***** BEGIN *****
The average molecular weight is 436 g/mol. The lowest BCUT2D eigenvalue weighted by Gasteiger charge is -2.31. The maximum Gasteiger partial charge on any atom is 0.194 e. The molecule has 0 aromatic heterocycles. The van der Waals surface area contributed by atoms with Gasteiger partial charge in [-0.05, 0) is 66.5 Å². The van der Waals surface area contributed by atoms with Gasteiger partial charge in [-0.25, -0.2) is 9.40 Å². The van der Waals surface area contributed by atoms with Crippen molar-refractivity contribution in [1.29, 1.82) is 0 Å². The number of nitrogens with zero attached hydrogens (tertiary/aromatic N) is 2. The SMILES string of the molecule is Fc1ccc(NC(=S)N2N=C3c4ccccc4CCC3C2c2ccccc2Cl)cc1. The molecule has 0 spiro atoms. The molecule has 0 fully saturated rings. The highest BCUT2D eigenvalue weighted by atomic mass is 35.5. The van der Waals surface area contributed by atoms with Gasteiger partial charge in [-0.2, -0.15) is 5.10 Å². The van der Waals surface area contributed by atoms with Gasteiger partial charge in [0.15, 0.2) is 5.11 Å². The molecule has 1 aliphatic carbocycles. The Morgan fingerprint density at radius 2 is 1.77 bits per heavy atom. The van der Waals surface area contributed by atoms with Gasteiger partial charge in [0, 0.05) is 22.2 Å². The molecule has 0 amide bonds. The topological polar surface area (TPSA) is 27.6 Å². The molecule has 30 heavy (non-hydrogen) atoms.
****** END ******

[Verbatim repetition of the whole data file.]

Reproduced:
The average molecular weight is 436 g/mol. The lowest BCUT2D eigenvalue weighted by Gasteiger charge is -2.31. The maximum Gasteiger partial charge on any atom is 0.194 e. The molecule has 0 aromatic heterocycles. The van der Waals surface area contributed by atoms with Gasteiger partial charge in [-0.05, 0) is 66.5 Å². The van der Waals surface area contributed by atoms with Gasteiger partial charge in [-0.25, -0.2) is 9.40 Å². The van der Waals surface area contributed by atoms with Crippen molar-refractivity contribution in [1.29, 1.82) is 0 Å². The number of nitrogens with zero attached hydrogens (tertiary/aromatic N) is 2. The SMILES string of the molecule is Fc1ccc(NC(=S)N2N=C3c4ccccc4CCC3C2c2ccccc2Cl)cc1. The molecule has 0 spiro atoms. The molecule has 0 fully saturated rings. The highest BCUT2D eigenvalue weighted by atomic mass is 35.5. The van der Waals surface area contributed by atoms with Gasteiger partial charge in [-0.2, -0.15) is 5.10 Å². The van der Waals surface area contributed by atoms with Gasteiger partial charge in [0.15, 0.2) is 5.11 Å². The molecule has 1 aliphatic carbocycles. The Morgan fingerprint density at radius 2 is 1.77 bits per heavy atom. The van der Waals surface area contributed by atoms with Gasteiger partial charge in [0, 0.05) is 22.2 Å². The molecule has 0 amide bonds. The topological polar surface area (TPSA) is 27.6 Å². The molecule has 30 heavy (non-hydrogen) atoms.